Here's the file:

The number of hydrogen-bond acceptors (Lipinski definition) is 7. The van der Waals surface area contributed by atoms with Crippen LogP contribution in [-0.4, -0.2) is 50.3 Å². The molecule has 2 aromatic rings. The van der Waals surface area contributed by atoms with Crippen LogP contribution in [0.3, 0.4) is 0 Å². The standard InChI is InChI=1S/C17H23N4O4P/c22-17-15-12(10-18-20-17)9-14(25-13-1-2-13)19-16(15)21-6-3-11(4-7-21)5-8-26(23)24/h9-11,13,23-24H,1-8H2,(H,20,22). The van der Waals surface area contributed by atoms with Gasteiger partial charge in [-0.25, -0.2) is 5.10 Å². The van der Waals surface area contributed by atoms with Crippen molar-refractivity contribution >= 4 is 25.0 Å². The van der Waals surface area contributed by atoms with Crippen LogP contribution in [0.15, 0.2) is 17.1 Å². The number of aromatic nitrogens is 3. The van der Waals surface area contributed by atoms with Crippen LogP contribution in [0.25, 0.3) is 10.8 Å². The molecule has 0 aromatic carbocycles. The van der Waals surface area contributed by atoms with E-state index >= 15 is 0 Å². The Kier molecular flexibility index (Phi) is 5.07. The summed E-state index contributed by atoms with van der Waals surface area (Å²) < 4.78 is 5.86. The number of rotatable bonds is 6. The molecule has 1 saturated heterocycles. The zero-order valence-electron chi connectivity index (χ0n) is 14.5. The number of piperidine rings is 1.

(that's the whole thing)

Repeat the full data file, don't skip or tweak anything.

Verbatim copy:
The number of hydrogen-bond acceptors (Lipinski definition) is 7. The van der Waals surface area contributed by atoms with Crippen LogP contribution in [-0.4, -0.2) is 50.3 Å². The molecule has 2 aromatic rings. The van der Waals surface area contributed by atoms with Crippen LogP contribution in [0.3, 0.4) is 0 Å². The standard InChI is InChI=1S/C17H23N4O4P/c22-17-15-12(10-18-20-17)9-14(25-13-1-2-13)19-16(15)21-6-3-11(4-7-21)5-8-26(23)24/h9-11,13,23-24H,1-8H2,(H,20,22). The van der Waals surface area contributed by atoms with Gasteiger partial charge in [-0.25, -0.2) is 5.10 Å². The van der Waals surface area contributed by atoms with Crippen molar-refractivity contribution >= 4 is 25.0 Å². The van der Waals surface area contributed by atoms with Crippen LogP contribution in [0.15, 0.2) is 17.1 Å². The number of aromatic nitrogens is 3. The van der Waals surface area contributed by atoms with Crippen LogP contribution in [0.25, 0.3) is 10.8 Å². The molecule has 0 aromatic carbocycles. The van der Waals surface area contributed by atoms with E-state index >= 15 is 0 Å². The Kier molecular flexibility index (Phi) is 5.07. The summed E-state index contributed by atoms with van der Waals surface area (Å²) < 4.78 is 5.86. The number of rotatable bonds is 6. The molecule has 1 saturated heterocycles. The zero-order valence-electron chi connectivity index (χ0n) is 14.5. The number of piperidine rings is 1.